Wednesday, May 10, 2017

No charges against Tory MPs over election spending


No criminal charges are to be brought against Conservative MPs or officials in relation to allegations of spending irregularities in the 2015 general election campaign, the Crown Prosecution Service has announced.

One file, relating to the victorious Tory candidate in Thanet South, Craig Mackinlay, remains under consideration.

Craig Mackinlay still remains under consideration

But the CPS cautioned that this should not be taken as an indication of whether charges will be brought in this case, which was referred more recently than the others.

The CPS head of special crime Nick Vamos said that prosecutors considered files from 14 police forces, but determined that – while spending returns may have been inaccurate – there was insufficient evidence to prove that any candidate or agent was dishonest.

Conservative Party chairman Sir Patrick McLoughlin said: “These were politically motivated and unfounded complaints that have wasted police time. We are glad that this matter is finally resolved.”

The Conservative candidate for Lincoln, Karl McCartney, who was interviewed as part of the investigation, said: “This whole saga amounts to no more than a politically-motivated witch-hunt.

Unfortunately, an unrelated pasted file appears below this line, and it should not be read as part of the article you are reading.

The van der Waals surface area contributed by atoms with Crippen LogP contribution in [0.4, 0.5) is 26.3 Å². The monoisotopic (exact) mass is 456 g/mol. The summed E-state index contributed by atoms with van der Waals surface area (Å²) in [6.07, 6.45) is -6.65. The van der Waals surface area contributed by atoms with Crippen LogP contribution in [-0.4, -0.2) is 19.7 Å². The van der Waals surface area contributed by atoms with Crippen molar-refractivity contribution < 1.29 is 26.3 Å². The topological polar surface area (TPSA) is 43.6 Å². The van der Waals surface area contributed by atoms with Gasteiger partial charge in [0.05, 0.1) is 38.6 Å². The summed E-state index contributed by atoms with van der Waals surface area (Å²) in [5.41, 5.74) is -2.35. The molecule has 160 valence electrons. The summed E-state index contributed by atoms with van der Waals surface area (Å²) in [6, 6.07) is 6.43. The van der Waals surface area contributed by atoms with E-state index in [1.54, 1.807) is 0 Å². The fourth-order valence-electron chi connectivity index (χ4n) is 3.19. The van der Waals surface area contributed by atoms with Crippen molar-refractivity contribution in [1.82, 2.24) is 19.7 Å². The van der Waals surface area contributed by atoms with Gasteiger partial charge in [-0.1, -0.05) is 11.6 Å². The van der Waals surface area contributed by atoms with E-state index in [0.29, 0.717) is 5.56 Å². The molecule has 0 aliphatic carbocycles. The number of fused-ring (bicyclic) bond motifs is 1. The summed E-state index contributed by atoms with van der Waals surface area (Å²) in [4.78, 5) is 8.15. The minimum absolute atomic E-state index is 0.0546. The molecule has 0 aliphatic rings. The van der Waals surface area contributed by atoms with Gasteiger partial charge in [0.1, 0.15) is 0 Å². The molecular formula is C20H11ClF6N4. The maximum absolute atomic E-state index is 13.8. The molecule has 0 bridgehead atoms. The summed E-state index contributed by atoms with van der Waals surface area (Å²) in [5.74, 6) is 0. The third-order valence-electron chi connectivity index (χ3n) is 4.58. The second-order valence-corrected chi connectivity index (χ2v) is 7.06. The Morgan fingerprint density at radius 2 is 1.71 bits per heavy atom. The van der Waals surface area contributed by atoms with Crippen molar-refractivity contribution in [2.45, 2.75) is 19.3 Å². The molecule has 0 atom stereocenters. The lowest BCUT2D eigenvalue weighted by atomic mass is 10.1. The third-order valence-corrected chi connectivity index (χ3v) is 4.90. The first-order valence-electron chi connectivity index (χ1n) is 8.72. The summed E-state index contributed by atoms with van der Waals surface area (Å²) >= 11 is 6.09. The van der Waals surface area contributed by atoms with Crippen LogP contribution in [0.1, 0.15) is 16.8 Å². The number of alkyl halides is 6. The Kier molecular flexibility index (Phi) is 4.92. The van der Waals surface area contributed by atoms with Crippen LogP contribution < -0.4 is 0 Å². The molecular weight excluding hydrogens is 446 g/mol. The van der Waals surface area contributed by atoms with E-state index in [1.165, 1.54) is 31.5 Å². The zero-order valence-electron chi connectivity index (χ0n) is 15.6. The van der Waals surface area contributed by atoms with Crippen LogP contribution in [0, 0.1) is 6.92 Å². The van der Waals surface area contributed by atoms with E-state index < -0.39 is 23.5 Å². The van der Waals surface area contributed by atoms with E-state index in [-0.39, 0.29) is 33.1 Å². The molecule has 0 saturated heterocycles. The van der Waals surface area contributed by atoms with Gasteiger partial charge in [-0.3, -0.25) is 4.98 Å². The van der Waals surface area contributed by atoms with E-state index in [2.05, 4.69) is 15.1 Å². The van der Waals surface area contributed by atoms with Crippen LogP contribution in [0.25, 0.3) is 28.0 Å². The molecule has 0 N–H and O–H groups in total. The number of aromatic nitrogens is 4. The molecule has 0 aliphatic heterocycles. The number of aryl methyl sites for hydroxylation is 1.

“It is clear that those who lead the Electoral Commission who followed and allowed this action to take place are politically-motivated and biased – actions that have rendered this organisation wholly unfit-for-purpose.”

Police investigations into the 2015 Tory campaign centred on allegations highlighted by Channel 4 News and the Daily Mirror that expenses relating to busloads of Conservative activists sent to key seats were reported as part of national spending rather than falling within the lower constituency limits.

In March, the Conservative Party was fined a record £70,000 by the Electoral Commission for “numerous failures” in reporting its expenses for the 2015 General Election, and three by-elections in 2014.

Answering questions after a speech in Leeds, Mr Corbyn said he was “interested and surprised” by the CPS decision, but would have to look at the details of it.

“Quite clearly the Electoral Commission is independent, the Crown Prosecution Service is independent, the Director of Public Prosecutions is independent, they have to make a judgment on it,” said the Labour leader.

“But our election laws must be enforced and must be adhered to, there are strict spending limits for a reason, so that money can’t buy power, only votes in the ballot box should be able to get power.”

Mr Farron said: “The observation I would make of the Conservative Party is it appears to have stayed the right side of the law by the letter of it, but has driven a battle bus and horses right the way through the spirit of it. It’s a shame, in one sense, it would appear there is a cloud hanging over British politics.”